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June 28th 2017

Spotlight on Psychology

This week, we speak to Ms R Sivyer, Head of Psychology, about the subject at BHS.

How long have you been teaching Psychology here at BHS?
I am in my third year at Blackheath High.

Can you tell us about your background?
I have an MA in Neuroscience and 20 years of experience in Psychology. I was originally an Educational Psychologist so have practised Psychology but decided to move into teaching. I enjoy teaching but only teach at A-level. I think it is hard to teach Psychology at GCSE. At that level, it is too superficial. 

What is covered in Psychology?
We look at memory (both long term and short term) including why it is vitally important, why people forget, how our brain works cognitively, and how we understand. We cover Development Psychology including early care, adult stress, and how we are the only mammal that can think. We also look at mental disorders (such as schizophrenia, OCD and depression) and madness – is it a social construction? We look at the Holocaust and whether it was to do with obedience. We also look at neuroscience – the functional view, how brains build itself from birth to adulthood, how it repairs itself, and how connections are formed in the brain. We definitely do not psychoanalyse anyone!

Is it a popular choice of subject?
It seems to be really popular around the country although people think it is about psychoanalysis and mind reading! When they first start, a lot of students are surprised that it is not an easy subject. People do not realise that Psychology is a science, it is research based and analytical. It is not about our ideas but the quality of research, looking at all the different variables and unravelling them. We look at the evidence, not a subjective point of view.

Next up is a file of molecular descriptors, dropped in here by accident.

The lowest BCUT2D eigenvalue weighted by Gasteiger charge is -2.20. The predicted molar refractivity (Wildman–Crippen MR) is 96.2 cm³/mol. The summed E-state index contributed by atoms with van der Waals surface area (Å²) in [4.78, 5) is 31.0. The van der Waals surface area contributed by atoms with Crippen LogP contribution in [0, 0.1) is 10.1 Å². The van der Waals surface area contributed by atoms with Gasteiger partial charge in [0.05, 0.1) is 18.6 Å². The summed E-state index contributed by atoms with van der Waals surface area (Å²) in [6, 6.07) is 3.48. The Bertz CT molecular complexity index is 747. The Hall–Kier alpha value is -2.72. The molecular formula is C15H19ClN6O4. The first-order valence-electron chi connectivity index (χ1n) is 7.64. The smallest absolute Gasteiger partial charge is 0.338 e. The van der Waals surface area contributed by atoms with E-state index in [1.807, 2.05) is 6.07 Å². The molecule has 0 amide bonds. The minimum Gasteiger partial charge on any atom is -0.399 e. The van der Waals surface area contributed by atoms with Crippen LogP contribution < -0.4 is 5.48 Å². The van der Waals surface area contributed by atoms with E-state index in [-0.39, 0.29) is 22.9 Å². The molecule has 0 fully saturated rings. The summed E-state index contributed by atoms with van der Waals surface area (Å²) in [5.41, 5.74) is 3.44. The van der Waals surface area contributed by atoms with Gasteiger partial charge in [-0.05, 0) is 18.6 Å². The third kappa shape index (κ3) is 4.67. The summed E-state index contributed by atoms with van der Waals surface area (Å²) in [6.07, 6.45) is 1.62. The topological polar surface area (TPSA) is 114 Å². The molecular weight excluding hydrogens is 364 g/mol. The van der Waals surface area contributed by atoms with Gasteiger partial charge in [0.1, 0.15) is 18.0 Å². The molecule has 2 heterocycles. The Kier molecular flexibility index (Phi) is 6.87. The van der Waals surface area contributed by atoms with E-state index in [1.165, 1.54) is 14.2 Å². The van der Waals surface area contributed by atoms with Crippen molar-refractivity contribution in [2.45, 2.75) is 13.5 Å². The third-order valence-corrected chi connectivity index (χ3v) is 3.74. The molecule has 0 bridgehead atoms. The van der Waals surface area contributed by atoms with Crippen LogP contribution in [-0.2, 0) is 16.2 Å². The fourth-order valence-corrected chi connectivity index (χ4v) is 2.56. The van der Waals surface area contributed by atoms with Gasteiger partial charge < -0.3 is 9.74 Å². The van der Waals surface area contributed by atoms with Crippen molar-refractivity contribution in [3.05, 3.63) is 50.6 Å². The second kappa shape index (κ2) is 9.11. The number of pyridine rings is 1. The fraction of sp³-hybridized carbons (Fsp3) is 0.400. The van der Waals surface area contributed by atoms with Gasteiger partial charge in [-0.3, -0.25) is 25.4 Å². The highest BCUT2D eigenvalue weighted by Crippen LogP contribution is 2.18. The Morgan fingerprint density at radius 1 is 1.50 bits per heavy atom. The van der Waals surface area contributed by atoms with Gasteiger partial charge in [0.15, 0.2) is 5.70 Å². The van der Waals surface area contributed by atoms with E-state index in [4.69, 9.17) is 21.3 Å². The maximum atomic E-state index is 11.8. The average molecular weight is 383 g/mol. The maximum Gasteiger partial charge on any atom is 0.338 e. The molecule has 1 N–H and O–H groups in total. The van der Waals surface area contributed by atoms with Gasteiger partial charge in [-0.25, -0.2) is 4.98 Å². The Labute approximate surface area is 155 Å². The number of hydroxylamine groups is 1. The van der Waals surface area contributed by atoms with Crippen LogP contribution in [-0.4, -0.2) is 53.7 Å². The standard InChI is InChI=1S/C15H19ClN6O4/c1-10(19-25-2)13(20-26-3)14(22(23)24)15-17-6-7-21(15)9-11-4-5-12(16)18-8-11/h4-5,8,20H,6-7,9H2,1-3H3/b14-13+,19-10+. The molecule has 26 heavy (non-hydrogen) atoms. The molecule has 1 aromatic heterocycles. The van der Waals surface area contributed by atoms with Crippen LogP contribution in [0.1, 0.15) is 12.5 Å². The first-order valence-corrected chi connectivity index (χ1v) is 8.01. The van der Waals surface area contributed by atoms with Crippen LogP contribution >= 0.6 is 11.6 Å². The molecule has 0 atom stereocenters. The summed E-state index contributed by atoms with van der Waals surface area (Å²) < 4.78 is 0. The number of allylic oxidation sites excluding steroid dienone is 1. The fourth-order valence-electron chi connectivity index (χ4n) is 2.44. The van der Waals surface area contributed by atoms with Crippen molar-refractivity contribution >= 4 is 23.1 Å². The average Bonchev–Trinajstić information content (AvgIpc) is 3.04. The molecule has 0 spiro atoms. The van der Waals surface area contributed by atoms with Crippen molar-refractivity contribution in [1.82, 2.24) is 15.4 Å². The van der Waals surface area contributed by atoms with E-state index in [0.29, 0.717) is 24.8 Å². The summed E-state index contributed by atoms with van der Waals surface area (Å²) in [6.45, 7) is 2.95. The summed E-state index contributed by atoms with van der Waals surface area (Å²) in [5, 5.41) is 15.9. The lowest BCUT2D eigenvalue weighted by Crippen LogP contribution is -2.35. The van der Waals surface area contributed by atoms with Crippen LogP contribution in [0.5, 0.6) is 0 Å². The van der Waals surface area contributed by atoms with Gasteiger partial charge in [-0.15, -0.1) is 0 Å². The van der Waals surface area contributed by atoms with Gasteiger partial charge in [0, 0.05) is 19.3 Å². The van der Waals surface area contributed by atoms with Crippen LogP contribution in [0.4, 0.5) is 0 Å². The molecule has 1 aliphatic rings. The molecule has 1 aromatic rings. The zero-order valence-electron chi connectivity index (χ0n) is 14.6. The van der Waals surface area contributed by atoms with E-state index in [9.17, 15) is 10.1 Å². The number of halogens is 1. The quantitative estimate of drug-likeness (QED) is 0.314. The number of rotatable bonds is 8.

Research methods are very important in Psychology and we look at the research process with the aim of completely understanding it. We analyse statistics and do lots of practicals including studying ourselves. We recently looked at conformity and also carried out a study on attraction with real life couples. People think it is a soft option but Psychology is a neuroscience, an evolutionary science. It is a subset of Biology.

What are the benefits of studying this subject?
If you can understand how the mind works, you can understand everything - why people suffer from mental illness, behavioural economics, the possibilities are endless. You will learn skills that extend far beyond a career in Psychology. 

What are the benefits of studying Psychology at BHS?
My approach is to be challenging and proactive as a teacher. I provide extensive resources including links to websites, journals and exemplary essays. We have an extensive library and I write a lot of my own resources. I also support students individually and using my own experience of published research, teach them how to write. By the time they reach university, they really are exceptional students.  

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